GRAND RAPIDS, Mich. — By next week, Michigan’s Unemployment Insurance Agency will have 600 people dedicated to authenticating accounts that were flagged for potential fraud.
But thousands are still waiting to get paid.
The update we’re hearing from lawmakers is that there really isn’t much of an update
The department has added a chat bot at mi.gov/uia.
But for the most part, people are tired of waiting. They’re tired of calling, emailing, submitting questions online and getting no response.
“It is beyond surprising how slow this department is making progress,” said Michigan State Representative Julie Calley of District 87.
Two weeks ago, her office was telling people it’d take 10-14 days for the unemployment insurance agency to get back with them. Last week it was three and now, it’s four.
“Four weeks to get somebody in line for an answer and I’m pretty sure by next week it’s gonna be five,” said Calley. “So essentially no progress is being made. I’m not sure what’s happening here.”
She says 380 cases were submitted to her office in May, but so far only 12 have been resolved.
“My other 368 cases claimants are still unable to put food on their table or pay their car loan or whatever they need to do,” said Calley. “We have heard, and so have you, testimony in committee that people have had to take out loans because the failure of this government. They’ve burned through their savings, they don’t have anything they’re absolutely desperate.”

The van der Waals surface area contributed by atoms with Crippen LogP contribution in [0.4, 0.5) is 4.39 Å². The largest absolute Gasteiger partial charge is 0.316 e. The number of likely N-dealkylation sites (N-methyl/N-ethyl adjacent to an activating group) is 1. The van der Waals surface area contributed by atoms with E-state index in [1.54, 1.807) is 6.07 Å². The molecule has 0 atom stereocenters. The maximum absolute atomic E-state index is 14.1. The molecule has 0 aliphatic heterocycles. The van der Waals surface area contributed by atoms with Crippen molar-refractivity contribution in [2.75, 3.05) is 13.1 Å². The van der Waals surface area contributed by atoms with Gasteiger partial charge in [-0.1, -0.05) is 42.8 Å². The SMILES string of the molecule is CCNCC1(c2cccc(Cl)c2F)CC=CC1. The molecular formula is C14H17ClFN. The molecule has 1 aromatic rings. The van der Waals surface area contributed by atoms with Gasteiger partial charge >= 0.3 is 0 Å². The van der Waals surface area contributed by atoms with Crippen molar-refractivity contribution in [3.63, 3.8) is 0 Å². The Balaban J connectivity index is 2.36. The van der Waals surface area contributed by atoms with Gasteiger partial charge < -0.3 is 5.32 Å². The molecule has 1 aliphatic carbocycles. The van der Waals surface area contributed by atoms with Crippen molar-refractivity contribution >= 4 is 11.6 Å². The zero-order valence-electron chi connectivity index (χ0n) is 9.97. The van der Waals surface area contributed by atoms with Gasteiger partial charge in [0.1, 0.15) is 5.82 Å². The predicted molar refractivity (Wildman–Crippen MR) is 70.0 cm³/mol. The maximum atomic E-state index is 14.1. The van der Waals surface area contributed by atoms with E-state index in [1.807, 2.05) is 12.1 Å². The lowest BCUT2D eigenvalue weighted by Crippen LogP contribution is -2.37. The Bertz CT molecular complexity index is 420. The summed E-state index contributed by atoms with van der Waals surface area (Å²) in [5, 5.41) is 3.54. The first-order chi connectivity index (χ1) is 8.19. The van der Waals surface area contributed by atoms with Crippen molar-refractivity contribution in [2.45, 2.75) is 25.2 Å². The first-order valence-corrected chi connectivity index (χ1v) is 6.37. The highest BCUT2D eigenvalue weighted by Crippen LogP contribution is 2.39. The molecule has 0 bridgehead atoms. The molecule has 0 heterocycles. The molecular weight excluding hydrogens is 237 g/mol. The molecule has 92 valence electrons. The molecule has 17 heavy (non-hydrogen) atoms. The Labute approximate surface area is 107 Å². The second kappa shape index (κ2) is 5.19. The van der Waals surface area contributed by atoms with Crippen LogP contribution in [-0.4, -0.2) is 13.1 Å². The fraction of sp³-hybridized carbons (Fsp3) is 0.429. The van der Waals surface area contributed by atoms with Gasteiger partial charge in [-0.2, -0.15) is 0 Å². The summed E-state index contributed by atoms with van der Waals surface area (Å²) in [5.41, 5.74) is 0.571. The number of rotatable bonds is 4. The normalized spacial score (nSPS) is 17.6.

“Eight weeks and nothing. I’ve gotten no response,” said Abby Harrison of Martin who works for the USDA.
She applied for unemployment on April 10th after being laid off.
“Eight weeks is a long time to go without any type of money.”
Fox 17 is working to get answers, but the response we’re often hearing is “we thank people for their patience.”
“I’m not scheduled to go back to work until July. So I’m frustrated and I think eight weeks worth of being patient is long enough.”
Two months without money is tough especially for those with families and kids. Car payments, rent, mortgage, medical bills are still coming due. But with the holdup at the state level, some of those bills are now behind.
“I understand the system is overwhelmed,” said Harrison. “The governor was supposed to add a whole bunch more people to this, well maybe you should add a whole bunch more because people are still going without money and you can’t pay bills without money. You can’t feed your family without money.”
More than 50,000 new claims were filed last week in Michigan.
As we reported, “stop payment indicators” slowed things down for some who were asked to submit their id and social security info again.
“Hey. I appreciate safeguards,” said Rep. Calley, “but in some cases my constituents are being asked to verify their identity by sending in their social security number or their birth certificate, and they’ve already done it. They sent it in when they originally made the claim weeks ago.”
Calley says some employers are also not able to get through.
“I have employers right now who are locked out of their account for one reason or another they need probably 2-3 minutes with a tech person and they cannot reach a live person,” she said.
At last check, Calley was told there were only 50 UIA employees working on 50,000 claims submitted by lawmakers. Last week they were only able to get through 2,000.
“And those are only the people who have reached out to their legislator,” said Calley. “You’ve had people reach out to you there are individuals contacting Michigan Works, they’re trying every avenue they can possibly access in order to get benefits paid out."
But it’s still not enough for people like Abby Harrison who’s calling, emailing, sending MIWAM messages, all with no luck. Telling people to be patient is now beyond frustrating.
“Nothing has worked. Nothing. Like I said, eight weeks is patient enough. I don’t go back to work until July. I don’t know what else to try,” she said.
Rep. Calley says unemployment offices should open sooner rather than later, but so far an opening date has not been shared with the media.